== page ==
Off-farm employment could be a factor affecting the adoption decision. In the literature, off-farm employment has shown mixed results because it can increase financial capability (Schimmelpfennig and Ebel, Reference Schimmelpfennig and Ebel2016) and reduce time available to consider and adopt a new technology (McBride and Greene, Reference McBride and Greene2013). Gedikoglu, McCann, and Artz (Reference Gedikoglu, McCann and Artz2011) explained that off-farm employment may have a positive impact on a capital-intensive practice but a negative effect on a labor-intensive one. In a cover crop study, Bergtold et al. (Reference Bergtold, Duffy, Hite and Raper2012) used a dummy variable for off-farm income, but it was not significant. Concerns about complexity and time may outweigh concerns regarding out-of-pocket expenses (Midwest Cover Crops Council, 2015; Ward et al., Reference Ward, Sharpley, Miller, Dick, Hoorman, Fulton and LaBarge2018). Thus, we included operator’s off-farm work days to capture the time constraint and expect that farmers who have more off-farm works days will be less likely to adopt this practice.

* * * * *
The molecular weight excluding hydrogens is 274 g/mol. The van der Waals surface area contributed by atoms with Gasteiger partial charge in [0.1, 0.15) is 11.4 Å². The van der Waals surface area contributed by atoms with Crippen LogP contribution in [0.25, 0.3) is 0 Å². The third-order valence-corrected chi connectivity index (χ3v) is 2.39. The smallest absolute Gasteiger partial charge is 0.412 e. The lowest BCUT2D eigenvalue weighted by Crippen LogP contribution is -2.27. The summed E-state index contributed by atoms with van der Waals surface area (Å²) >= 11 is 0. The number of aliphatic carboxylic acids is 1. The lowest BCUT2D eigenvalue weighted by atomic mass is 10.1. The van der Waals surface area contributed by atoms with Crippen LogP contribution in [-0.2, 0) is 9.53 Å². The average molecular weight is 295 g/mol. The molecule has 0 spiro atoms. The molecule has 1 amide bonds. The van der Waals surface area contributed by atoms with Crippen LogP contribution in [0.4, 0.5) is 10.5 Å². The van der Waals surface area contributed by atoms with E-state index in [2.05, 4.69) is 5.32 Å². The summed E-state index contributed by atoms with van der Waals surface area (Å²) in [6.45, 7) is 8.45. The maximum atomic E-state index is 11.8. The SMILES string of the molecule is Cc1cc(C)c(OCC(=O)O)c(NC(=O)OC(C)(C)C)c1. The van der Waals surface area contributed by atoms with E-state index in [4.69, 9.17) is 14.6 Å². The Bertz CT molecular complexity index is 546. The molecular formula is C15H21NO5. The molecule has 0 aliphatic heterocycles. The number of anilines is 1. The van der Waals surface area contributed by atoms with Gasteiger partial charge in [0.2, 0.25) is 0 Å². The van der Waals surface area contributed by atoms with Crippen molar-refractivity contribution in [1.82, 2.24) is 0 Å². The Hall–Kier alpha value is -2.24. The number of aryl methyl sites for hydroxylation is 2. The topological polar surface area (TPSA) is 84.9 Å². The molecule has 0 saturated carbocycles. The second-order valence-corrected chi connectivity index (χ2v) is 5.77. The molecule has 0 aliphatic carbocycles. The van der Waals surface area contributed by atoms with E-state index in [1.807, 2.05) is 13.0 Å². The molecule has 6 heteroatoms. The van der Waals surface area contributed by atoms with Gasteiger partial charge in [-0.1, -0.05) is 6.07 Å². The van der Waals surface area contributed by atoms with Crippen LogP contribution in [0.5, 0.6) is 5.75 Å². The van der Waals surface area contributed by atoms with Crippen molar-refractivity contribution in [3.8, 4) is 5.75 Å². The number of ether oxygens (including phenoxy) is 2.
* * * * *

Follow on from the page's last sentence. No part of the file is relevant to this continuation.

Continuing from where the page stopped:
Farm characteristics also have been shown to affect adoption. Larger farm size is often associated with adoption. Larger farms may benefit from economies of scale if there are fixed costs associated with a practice. Also, farm size could be a proxy for profitability of the farms. In a cover crop study, Dunn et al. (Reference Dunn, Ulrich-Schad, Prokopy, Myers, Watts and Scanlon2016) found farmers who have larger farms are more likely to plant more cover crops. On the other hand, according to CTIC (2017), one of the concerns about using cover crops for nonusers was time/labor costs that could become an issue for larger farms. So, we suspect that given the nature of the practice, while farmers operating larger farms will be more likely to adopt cover crops, the size effect will not be linear. Economies of scale with respect to equipment and information may benefit larger farms, but for very large farms, this effect is expected to level off. Additionally, the time constraint varies over the year; farmers plant and terminate cover crops when they are also planting and harvesting cash crops. Therefore, if farmers have more labor availability, it may enable them to more easily manage cover crops. However, labor costs are also one of the concerns farmers have about using cover crops (CTIC, 2017; Midwest Cover Crops Council, 2015). So, farmers with higher labor costs may be reluctant to adopt cover crops because of additional costs and labor management requirements. We include the number of hired laborers in the analysis and expect farmers who hire more workers to be more likely to use cover crops but that the relationship may be nonlinear. In addition, we included an interaction term between farm size and labor to capture potential interdependencies that may exist in farming systems, such as the higher labor requirements of systems that include animal production.